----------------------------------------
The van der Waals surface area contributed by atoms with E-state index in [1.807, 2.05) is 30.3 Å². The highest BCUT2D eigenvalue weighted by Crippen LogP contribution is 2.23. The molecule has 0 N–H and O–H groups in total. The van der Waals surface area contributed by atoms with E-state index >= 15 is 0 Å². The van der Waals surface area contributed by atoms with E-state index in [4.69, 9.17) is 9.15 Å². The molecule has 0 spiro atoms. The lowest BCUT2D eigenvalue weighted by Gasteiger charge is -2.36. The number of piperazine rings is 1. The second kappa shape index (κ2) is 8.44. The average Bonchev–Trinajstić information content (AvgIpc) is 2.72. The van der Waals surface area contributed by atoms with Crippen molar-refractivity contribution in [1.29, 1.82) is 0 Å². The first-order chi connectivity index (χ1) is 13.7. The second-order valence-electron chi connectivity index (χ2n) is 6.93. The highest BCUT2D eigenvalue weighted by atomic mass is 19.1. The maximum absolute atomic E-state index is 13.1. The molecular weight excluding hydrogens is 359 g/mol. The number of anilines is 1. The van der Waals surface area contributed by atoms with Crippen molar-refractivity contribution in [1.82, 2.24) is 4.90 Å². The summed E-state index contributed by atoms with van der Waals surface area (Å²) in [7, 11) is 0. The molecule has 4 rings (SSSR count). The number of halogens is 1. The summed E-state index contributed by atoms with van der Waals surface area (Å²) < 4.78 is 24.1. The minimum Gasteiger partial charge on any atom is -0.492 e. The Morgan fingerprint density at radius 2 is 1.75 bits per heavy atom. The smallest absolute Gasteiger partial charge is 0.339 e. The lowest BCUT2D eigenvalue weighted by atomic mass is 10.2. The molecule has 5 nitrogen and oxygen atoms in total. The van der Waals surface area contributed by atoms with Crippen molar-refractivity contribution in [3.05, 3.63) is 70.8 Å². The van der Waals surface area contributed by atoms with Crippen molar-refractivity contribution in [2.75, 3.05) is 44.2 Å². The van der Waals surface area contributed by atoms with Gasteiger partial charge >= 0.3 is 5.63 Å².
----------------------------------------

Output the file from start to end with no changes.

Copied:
The van der Waals surface area contributed by atoms with E-state index in [1.807, 2.05) is 30.3 Å². The highest BCUT2D eigenvalue weighted by Crippen LogP contribution is 2.23. The molecule has 0 N–H and O–H groups in total. The van der Waals surface area contributed by atoms with E-state index >= 15 is 0 Å². The van der Waals surface area contributed by atoms with E-state index in [4.69, 9.17) is 9.15 Å². The molecule has 0 spiro atoms. The lowest BCUT2D eigenvalue weighted by Gasteiger charge is -2.36. The number of piperazine rings is 1. The second kappa shape index (κ2) is 8.44. The average Bonchev–Trinajstić information content (AvgIpc) is 2.72. The van der Waals surface area contributed by atoms with Crippen molar-refractivity contribution in [1.29, 1.82) is 0 Å². The first-order chi connectivity index (χ1) is 13.7. The second-order valence-electron chi connectivity index (χ2n) is 6.93. The highest BCUT2D eigenvalue weighted by atomic mass is 19.1. The maximum absolute atomic E-state index is 13.1. The molecular weight excluding hydrogens is 359 g/mol. The number of anilines is 1. The van der Waals surface area contributed by atoms with Crippen molar-refractivity contribution in [1.82, 2.24) is 4.90 Å². The summed E-state index contributed by atoms with van der Waals surface area (Å²) in [7, 11) is 0. The molecule has 4 rings (SSSR count). The number of halogens is 1. The summed E-state index contributed by atoms with van der Waals surface area (Å²) < 4.78 is 24.1. The minimum Gasteiger partial charge on any atom is -0.492 e. The Morgan fingerprint density at radius 2 is 1.75 bits per heavy atom. The smallest absolute Gasteiger partial charge is 0.339 e. The lowest BCUT2D eigenvalue weighted by atomic mass is 10.2. The molecule has 5 nitrogen and oxygen atoms in total. The van der Waals surface area contributed by atoms with Crippen molar-refractivity contribution in [3.05, 3.63) is 70.8 Å². The van der Waals surface area contributed by atoms with Crippen molar-refractivity contribution in [2.75, 3.05) is 44.2 Å². The van der Waals surface area contributed by atoms with Gasteiger partial charge >= 0.3 is 5.63 Å².